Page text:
In making the turn from chronology into national and regional histories, Levy discusses the origins of the construct “antisemitism” in his chapter, “Political Antisemitism in Germany and Austria, 1848-1914.” He notes that “the neologism antisemitism dates from the last stages of the struggle for Jewish equality,” more specifically from the pen of Wilhelm Marr, and it spread quickly as a term by “allies, enemies, and bystanders” (p. 123). As Levy shows, organized, systematic, politicized, and racialized forms of Jew hatred coalesced into a political movement in central and western Europe in this period, launching campaigns slinging this new word. The new vocabulary indicated a new context: with new discourses, new technologies, and a new mass politics that undergirded new forms of state power.

Richard Golsan’s wonderful treatment in his chapter “Antisemitism in Modern France” takes aim at a key explanatory model for understanding antisemitism in France in these years. He rejects the conventional model of “two Frances” at war within French culture, opting instead for the categories developed in Jean-Paul Sartre’s Anti-Semite and Jew (1946), which condemned not only the antisemitism aimed at Alfred Dreyfus and during the Vichy era, but also the more subtle anti-Jewish rhetoric of the French Republican social contract. Wrote Sartre: “‘whereas the former wishes to destroy him as a man and leave nothing but the Jew ... the latter wishes to destroy him as a Jew and leave nothing in him but the man, the abstract and universal subject of the rights of man and the rights of the citizen’” (p. 142). So, concludes Golsan, “Sartre’s analysis in Anti-Semite and Jew acts as a better guide than the two France theory,” since it was “the complacency and accommodation of the so-called democrat, tinged with antisemitism himself, that paved the way for the horrors of Vichy” (pp. 145, 147).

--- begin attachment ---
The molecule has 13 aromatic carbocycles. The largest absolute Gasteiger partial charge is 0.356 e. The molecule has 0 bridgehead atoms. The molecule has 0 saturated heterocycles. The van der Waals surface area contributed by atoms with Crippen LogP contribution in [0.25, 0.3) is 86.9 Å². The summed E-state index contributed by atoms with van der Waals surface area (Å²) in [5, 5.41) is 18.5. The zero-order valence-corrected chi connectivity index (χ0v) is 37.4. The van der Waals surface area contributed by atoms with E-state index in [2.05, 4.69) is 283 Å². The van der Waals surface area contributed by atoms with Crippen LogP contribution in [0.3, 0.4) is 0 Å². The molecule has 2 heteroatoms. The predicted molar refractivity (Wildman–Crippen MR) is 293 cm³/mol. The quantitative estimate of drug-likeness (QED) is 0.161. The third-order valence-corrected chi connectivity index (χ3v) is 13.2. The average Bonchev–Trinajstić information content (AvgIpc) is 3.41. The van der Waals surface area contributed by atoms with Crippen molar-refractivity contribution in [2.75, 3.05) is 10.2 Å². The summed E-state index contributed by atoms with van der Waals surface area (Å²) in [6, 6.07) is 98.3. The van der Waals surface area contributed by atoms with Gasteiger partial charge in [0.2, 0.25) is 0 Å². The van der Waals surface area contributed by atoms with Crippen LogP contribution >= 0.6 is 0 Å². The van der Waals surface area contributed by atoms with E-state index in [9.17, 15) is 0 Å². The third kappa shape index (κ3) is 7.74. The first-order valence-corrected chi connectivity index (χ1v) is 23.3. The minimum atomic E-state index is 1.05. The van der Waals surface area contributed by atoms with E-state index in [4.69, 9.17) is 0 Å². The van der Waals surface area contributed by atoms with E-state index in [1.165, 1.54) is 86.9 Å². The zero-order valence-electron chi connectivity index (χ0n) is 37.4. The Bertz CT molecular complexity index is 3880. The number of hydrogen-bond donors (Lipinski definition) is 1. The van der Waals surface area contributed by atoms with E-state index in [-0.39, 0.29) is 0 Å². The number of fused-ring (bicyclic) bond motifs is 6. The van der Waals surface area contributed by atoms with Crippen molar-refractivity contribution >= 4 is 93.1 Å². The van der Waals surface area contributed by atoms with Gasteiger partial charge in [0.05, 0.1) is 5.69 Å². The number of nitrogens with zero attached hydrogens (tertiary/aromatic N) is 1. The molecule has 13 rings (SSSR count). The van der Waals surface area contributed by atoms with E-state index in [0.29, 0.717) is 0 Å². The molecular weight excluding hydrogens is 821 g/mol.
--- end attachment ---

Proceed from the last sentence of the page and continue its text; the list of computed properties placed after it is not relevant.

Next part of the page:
William Rubinstein, for his part, insists that “throughout the English-speaking world, the forces of liberalism were sufficiently strong to marginalize and minimize serious or violent antisemitism. Neither ideological antisemitism nor visceral folk hatred of the Jews became significant in the English-speaking world” (p. 164). But in making this statement, he downplays a spate of new historiography that has turned away from the template of central and even western Europe in thinking about antisemitism to locate a unique cultural form of anti-Jewish bias in the English-speaking world that was quite powerful, even if it made little impact on political or ideological movements, since it was characterized more by codes of behavior and modes of thought.

Like several of the other chapters, Heinz-Dietrich Löwe is more committed to covering the diversity of antisemitism in Russia and the Soviet Union rather than locating its central motifs or its essential political arrangements, which varied considerably in the long period that he treats. But Doris Bergen’s treatment in “Antisemitism in the Nazi Era” once more raises meta-definitional questions. She problematizes “the linear equation often assumed (extreme antisemitism-->Nazism-->Holocaust) to consider instead how antisemitism functioned within the Nazi system of destruction” (emphasis added). Her approach is therefore to understand antisemitism from a functionalist perspective--what an insightful twist on the intentionalist-functionalist divide! She insists that “antisemitism must be understood as not only a set of convictions and rituals but as specific policies and practices that targeted Judaism and Jews, individually and collectively.” And her chapter deftly navigates how this unfolded through the “three stages of Nazi antisemitism” (p. 198).